It’s been six years since saxophonist Roy Nathanson issued his acclaimed concept album Fire at Keaton’s Bar and Grill. What he has come up this time is difficult to describe and easy to enjoy. Sotto Voce blends bebop, funk, free improv, poetry and hip-hop, and the result is bizarre and irresistible.
Nathanson’s unusual quintet includes violinist Sam Bardfeld and trombonist Curtis Fowlkes—the three are members of the Jazz Passengers—as well as bassist Tim Kiah and human beatbox artist Napoleon Maddox: Anything that resembles drumming or percussion on this album is courtesy of Mr. Maddox’s mouth. All of the band members provide vocals in one form or another.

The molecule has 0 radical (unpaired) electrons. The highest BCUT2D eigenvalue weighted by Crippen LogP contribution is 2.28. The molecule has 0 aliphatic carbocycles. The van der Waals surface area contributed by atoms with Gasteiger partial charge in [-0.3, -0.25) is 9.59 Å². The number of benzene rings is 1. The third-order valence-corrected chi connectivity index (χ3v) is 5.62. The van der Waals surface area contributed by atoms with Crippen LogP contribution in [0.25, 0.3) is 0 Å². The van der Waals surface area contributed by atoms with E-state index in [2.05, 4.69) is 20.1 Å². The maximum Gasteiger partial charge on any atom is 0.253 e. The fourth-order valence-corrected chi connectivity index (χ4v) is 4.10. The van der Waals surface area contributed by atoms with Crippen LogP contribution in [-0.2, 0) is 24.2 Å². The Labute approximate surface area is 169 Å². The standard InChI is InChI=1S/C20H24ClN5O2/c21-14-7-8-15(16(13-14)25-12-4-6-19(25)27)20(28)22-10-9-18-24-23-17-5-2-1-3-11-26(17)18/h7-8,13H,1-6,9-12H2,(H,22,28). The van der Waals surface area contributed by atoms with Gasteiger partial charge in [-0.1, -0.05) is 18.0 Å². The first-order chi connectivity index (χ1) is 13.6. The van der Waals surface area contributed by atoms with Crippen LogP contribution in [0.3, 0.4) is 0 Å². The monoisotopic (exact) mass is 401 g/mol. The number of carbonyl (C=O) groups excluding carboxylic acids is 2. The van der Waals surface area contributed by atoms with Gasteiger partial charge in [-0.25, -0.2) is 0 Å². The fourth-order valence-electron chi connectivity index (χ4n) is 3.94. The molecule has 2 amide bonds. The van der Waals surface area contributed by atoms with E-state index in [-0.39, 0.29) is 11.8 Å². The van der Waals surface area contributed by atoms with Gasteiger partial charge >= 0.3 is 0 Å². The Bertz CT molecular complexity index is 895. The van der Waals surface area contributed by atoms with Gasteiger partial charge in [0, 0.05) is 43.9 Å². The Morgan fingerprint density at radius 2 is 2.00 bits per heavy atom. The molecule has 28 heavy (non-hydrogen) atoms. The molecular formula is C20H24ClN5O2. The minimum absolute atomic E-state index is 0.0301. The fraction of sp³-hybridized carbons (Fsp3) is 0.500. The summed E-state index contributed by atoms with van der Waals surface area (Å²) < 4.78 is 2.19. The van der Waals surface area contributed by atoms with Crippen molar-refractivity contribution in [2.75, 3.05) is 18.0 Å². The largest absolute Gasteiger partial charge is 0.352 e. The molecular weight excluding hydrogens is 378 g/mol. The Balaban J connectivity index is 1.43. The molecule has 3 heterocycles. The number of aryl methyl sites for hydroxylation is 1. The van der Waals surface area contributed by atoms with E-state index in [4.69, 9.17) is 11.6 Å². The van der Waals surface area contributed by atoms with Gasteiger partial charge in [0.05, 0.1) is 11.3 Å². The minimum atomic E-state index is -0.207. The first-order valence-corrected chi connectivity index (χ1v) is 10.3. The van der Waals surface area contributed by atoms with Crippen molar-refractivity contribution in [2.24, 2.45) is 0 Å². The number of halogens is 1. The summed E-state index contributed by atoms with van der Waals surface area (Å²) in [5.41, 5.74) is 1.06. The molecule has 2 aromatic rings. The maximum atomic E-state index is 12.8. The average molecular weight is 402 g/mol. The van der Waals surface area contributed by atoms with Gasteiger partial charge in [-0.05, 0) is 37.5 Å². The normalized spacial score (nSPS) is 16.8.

Six of the nine tunes are little music-stories composed by Nathanson. “London Story,” for instance, is a vignette about a subway musician who sings “Sometimes I Feel Like a Motherless Child.” The others include a compelling version of the old R&B song “Sunny,” an arrangement of Roland Kirk’s “The Inflated Tear” that features lyrics by Nathanson, and a riveting version of the standard “Sunrise, Sunset.”
The record dazzles from start to finish, but the first track is simply sensational. Based on an original poem with the recurring line “My father paid me to read/Five cents a page,” “By the Page” sounds like a mash-up of Bobby McFerrin and Lambert, Hendricks and Ross, and it will get stuck in your brain. Be forewarned: It is insanely catchy. You will be singing that tune for days after listening to this strange and exhilarating disc.